# Complex number trig

1. Nov 29, 2005

### square_imp

I need to work out both cos and sine of (2-i). The answer needs to be in the form x+iy where both x and y are real.

So far I have got:

cos (x) = ( e^ix + e^-ix ) / 2 as a general formula which when I substitute in gives:

0.5e^(2i+1) + 0.5e^(-2i-1)

How do I get this into the correct form? and have I used the correct formula?

Thanks, any help is welcome.

2. Nov 29, 2005

### Galileo

Write down the real and imaginary parts of $\exp(2i+1)$ and $\exp(-2i-1)$ and collect terms.

Yes, the formula for cos(x) is correct.

3. Dec 1, 2005

### square_imp

Thanks for the help, I think my problem is my understanding of complex numbers. How do you split the exp terms into real and imaginary parts? Can you help me with that?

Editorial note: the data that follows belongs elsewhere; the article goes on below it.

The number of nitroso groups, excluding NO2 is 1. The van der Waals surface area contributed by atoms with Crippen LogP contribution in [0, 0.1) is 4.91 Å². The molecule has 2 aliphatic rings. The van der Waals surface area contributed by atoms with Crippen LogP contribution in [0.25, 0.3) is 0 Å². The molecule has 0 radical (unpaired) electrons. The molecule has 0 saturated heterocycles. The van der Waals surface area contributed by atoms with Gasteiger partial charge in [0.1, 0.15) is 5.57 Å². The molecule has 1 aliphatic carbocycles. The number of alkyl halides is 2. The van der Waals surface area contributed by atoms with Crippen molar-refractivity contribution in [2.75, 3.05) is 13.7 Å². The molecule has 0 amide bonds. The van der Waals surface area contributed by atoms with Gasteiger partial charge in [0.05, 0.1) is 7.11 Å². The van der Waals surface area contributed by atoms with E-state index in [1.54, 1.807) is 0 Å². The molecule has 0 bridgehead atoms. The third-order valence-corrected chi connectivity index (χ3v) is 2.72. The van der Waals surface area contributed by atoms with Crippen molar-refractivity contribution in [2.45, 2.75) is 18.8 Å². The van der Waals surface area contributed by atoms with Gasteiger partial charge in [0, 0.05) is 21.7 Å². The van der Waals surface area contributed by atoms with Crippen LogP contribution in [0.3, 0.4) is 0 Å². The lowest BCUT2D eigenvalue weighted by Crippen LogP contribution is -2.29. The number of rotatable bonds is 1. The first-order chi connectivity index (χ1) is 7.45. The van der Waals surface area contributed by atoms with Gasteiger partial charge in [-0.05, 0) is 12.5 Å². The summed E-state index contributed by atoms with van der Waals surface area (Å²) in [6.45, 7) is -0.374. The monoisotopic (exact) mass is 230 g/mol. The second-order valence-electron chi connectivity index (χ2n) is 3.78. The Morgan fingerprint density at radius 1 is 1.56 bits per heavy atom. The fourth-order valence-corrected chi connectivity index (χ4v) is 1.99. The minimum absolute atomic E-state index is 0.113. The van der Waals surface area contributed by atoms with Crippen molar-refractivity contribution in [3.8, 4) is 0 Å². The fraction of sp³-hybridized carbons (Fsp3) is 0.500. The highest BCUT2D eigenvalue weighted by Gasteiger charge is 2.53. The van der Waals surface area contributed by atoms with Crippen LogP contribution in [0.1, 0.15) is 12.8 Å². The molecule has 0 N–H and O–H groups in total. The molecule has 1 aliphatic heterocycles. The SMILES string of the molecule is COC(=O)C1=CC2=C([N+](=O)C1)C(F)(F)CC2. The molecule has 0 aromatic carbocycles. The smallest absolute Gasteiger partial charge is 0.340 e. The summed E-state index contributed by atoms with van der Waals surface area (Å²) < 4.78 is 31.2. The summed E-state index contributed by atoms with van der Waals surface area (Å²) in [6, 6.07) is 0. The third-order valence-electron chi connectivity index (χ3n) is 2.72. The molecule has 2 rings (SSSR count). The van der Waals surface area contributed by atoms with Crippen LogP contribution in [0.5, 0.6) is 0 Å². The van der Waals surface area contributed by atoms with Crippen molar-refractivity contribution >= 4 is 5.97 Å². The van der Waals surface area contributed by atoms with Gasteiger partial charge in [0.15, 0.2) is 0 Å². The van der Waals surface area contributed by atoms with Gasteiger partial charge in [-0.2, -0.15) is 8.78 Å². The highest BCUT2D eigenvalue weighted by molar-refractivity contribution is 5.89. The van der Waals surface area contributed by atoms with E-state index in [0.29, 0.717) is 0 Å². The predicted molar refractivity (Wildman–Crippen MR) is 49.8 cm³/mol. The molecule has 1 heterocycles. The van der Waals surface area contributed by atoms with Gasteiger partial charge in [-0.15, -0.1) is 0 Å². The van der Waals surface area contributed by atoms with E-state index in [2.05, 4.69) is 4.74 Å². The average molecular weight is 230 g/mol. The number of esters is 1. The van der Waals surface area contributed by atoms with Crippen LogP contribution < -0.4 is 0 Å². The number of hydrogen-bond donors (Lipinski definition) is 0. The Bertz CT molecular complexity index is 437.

4. Dec 1, 2005

### Galileo

Do you know the definition of the exponent of a complex number? $\exp(z)=\exp(x+iy)$

That would be the most basic thing to start with right? How come you are working with expressions like $\exp(1+2i)$ when you don't even know what it means? (And ofcourse, if you don't know, you should find out).

The complex exponential obeys the familiar rule: $\exp(z_1+z_2)=\exp(z_1)\exp(z_2)$, so $\exp(x+iy)=\exp(x)\exp(iy)$. From Euler's formula: $\exp(iy)=\cos y+i\sin y$ so:

$$e^{x+iy}=e^x(\cos y+i\sin y)$$

Last edited: Dec 1, 2005
5. Dec 2, 2005

### square_imp

Thanks for all the help Galileo, I have had another look over complex numbers and I understand it all better now. My only remaining question is whether Euler's formula for exp(iy)=cosy + isiny is for y in radians or is in degree's? I think it is degrees, but I am not sure.

Thanks again

6. Dec 2, 2005

### NateTG

It's in radians. One way to look at it is:
$$e^x=\sum_{n=0}^{\infty} \frac{x^n}{n!}$$
$$\sin(x)=\sum_{n=0}^{\infty} (-1)^n \frac{x^{2n+1}}{(2n+1)!}$$
$$\cos(x)=\sum_{i=0}^{\infty} (-1)^n \frac{x^{2n}}{(2n)!}$$